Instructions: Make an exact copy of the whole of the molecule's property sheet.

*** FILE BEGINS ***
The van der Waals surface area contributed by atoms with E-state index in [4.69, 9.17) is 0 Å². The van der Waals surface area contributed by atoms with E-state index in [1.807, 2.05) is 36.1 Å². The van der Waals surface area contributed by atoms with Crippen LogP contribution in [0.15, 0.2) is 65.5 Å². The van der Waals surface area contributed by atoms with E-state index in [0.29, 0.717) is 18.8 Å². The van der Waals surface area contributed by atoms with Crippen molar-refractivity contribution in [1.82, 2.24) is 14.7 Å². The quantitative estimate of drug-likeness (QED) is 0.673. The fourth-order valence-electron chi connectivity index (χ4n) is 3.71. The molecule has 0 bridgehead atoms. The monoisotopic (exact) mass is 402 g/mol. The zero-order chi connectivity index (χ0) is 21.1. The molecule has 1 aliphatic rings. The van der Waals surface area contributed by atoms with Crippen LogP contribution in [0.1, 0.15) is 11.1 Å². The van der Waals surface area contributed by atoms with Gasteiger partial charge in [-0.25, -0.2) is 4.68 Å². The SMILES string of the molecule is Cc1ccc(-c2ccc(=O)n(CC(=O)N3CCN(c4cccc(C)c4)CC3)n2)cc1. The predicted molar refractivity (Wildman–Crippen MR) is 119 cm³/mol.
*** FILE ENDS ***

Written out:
The van der Waals surface area contributed by atoms with E-state index in [4.69, 9.17) is 0 Å². The van der Waals surface area contributed by atoms with E-state index in [1.807, 2.05) is 36.1 Å². The van der Waals surface area contributed by atoms with Crippen LogP contribution in [0.15, 0.2) is 65.5 Å². The van der Waals surface area contributed by atoms with E-state index in [0.29, 0.717) is 18.8 Å². The van der Waals surface area contributed by atoms with Crippen molar-refractivity contribution in [1.82, 2.24) is 14.7 Å². The quantitative estimate of drug-likeness (QED) is 0.673. The fourth-order valence-electron chi connectivity index (χ4n) is 3.71. The molecule has 0 bridgehead atoms. The monoisotopic (exact) mass is 402 g/mol. The zero-order chi connectivity index (χ0) is 21.1. The molecule has 1 aliphatic rings. The van der Waals surface area contributed by atoms with Crippen LogP contribution in [0.1, 0.15) is 11.1 Å². The van der Waals surface area contributed by atoms with Gasteiger partial charge in [-0.25, -0.2) is 4.68 Å². The SMILES string of the molecule is Cc1ccc(-c2ccc(=O)n(CC(=O)N3CCN(c4cccc(C)c4)CC3)n2)cc1. The predicted molar refractivity (Wildman–Crippen MR) is 119 cm³/mol.